RFID tags, or radio frequency identification tags, aren’t only used for tracking merchandise; they’re also being used to help the environment. Researchers are using these tags to track animals in the wild, which may just help them with conservation efforts.
The World Wildlife Fund (WWF) has actually used RFID technology in order to track the wild white-lipped peccary in the Amazon rainforest. This pig-like animal that weighs 100 pounds or more can be difficult to track within the lush Amazon, which is why scientists turned toward RFID tags to better understand the movements of these animals.
Why Track the Peccary?
Tracking the peccary was actually part of a five-year study of biodiversity in the Amazon. While these peccaries are not endangered, they travel far and in large numbers. In fact, there can be as many as 400 animals in a single herd. This means that understanding their movements is important to understanding their habitat and how they change the rainforest around them.
Understanding the movements of animals in the Amazon is more important than ever as this stretch of rainforest shrinks over time. Learning about how this ecosystem functions is critical not only for understanding more about the animals within it, but also for optimizing conservation efforts.
How the Peccaries were Tracked
The biologists from the WWF installed salt and mineral licks through the peccaries’ habitat with a wireless RFID reader next to each. After placing tags on the peccaries themselves, using ear tags that would allow them to examine peccaries as they grew, the researchers then sat back and waited.
Each time one of the tagged peccaries approached a salt lick, its ear tag entered the read range of the interrogator. This interrogator recorded the tag ID on its onboard memory and the timestamp of the tag. This, in turn, allowed the researchers to track the movements of the peccaries when they were in the areas where the salt licks were placed.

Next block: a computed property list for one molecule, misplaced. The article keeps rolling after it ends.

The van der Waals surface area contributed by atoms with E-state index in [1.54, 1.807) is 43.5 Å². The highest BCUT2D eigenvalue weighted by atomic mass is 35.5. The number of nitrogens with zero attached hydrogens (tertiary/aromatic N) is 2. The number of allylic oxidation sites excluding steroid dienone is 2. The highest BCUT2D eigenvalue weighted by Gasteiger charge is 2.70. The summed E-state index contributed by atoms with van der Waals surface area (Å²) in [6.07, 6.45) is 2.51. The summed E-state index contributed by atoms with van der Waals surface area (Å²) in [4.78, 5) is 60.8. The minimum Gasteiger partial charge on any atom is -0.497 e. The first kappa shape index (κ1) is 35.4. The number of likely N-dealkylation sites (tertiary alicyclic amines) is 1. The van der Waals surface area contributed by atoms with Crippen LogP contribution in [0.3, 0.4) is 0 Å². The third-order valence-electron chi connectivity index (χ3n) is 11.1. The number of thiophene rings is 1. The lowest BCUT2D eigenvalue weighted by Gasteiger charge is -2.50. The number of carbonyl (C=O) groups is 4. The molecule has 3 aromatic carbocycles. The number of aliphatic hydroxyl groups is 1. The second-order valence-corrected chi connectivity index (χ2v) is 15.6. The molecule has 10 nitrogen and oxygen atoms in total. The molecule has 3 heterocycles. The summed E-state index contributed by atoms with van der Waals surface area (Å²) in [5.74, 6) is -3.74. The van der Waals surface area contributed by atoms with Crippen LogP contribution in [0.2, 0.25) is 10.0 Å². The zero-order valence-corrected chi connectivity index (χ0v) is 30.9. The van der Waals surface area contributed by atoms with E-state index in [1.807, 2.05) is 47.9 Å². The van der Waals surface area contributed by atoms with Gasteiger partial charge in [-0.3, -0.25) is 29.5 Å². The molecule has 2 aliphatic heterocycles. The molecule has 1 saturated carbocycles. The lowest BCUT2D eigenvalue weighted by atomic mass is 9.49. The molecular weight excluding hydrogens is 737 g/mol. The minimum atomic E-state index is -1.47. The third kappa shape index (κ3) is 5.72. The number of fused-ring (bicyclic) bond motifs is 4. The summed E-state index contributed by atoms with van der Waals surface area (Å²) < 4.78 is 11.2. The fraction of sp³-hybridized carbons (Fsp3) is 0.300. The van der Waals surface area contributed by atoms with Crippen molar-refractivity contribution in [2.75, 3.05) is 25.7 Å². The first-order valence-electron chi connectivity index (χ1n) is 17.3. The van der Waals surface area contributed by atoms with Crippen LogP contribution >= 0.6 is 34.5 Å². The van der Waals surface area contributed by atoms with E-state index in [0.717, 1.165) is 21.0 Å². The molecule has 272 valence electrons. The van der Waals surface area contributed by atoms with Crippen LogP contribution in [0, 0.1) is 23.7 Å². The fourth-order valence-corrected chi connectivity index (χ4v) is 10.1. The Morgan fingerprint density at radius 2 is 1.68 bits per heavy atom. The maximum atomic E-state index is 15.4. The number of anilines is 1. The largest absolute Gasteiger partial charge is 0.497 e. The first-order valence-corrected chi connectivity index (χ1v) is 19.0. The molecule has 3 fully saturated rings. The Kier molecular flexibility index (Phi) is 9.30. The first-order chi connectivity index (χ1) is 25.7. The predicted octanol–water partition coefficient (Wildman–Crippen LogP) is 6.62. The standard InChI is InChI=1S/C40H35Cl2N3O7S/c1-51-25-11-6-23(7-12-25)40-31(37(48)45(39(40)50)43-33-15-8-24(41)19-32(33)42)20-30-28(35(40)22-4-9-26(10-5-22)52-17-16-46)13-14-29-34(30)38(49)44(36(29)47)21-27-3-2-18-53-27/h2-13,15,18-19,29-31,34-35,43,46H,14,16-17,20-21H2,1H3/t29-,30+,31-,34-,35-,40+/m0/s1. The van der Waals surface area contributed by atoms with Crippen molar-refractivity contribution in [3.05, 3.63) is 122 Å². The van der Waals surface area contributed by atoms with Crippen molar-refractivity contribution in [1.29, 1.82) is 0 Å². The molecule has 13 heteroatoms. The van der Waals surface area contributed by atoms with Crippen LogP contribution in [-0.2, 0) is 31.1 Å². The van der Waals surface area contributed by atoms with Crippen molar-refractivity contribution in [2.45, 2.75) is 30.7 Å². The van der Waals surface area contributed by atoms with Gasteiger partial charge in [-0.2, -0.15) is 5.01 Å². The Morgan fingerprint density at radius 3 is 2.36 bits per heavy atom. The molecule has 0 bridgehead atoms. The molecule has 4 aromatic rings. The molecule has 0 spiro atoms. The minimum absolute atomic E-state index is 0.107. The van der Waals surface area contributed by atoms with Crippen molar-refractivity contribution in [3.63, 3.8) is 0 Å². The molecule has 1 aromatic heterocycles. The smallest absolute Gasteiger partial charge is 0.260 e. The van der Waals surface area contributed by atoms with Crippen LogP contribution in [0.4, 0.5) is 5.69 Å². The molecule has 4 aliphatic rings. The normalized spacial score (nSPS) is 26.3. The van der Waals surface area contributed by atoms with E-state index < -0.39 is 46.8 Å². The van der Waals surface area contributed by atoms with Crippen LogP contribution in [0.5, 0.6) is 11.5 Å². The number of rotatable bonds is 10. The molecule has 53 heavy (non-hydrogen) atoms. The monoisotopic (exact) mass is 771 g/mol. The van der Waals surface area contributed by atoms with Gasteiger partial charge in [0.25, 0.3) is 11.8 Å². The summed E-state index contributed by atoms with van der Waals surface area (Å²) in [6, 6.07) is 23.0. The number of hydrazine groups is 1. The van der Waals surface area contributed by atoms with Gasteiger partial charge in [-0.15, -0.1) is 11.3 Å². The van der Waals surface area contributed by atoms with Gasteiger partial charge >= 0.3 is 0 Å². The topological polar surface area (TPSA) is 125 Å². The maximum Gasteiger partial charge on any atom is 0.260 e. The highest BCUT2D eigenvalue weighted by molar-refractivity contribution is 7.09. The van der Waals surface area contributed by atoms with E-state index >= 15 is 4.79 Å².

What the Scientists Did with the Information
The WWF actually used the information they gathered in conjunction with non-RFID research on jaguars, pumas, and parrots in order to see how large of a range these animals needed to survive and thrive. This is especially important to note when creating national parks, since knowing the exact size that a park needs to be can be better for the animals that make it their home.
The Future of Wildlife Tracking
These days, RFID technology has advanced to the point where the technology can be placed in a tiny tag that can be used on birds, reptiles, and mammals. It’s certainly an interesting way this technology can be used, and also shows how these tags can not only help in retail, but can also help in conservation.
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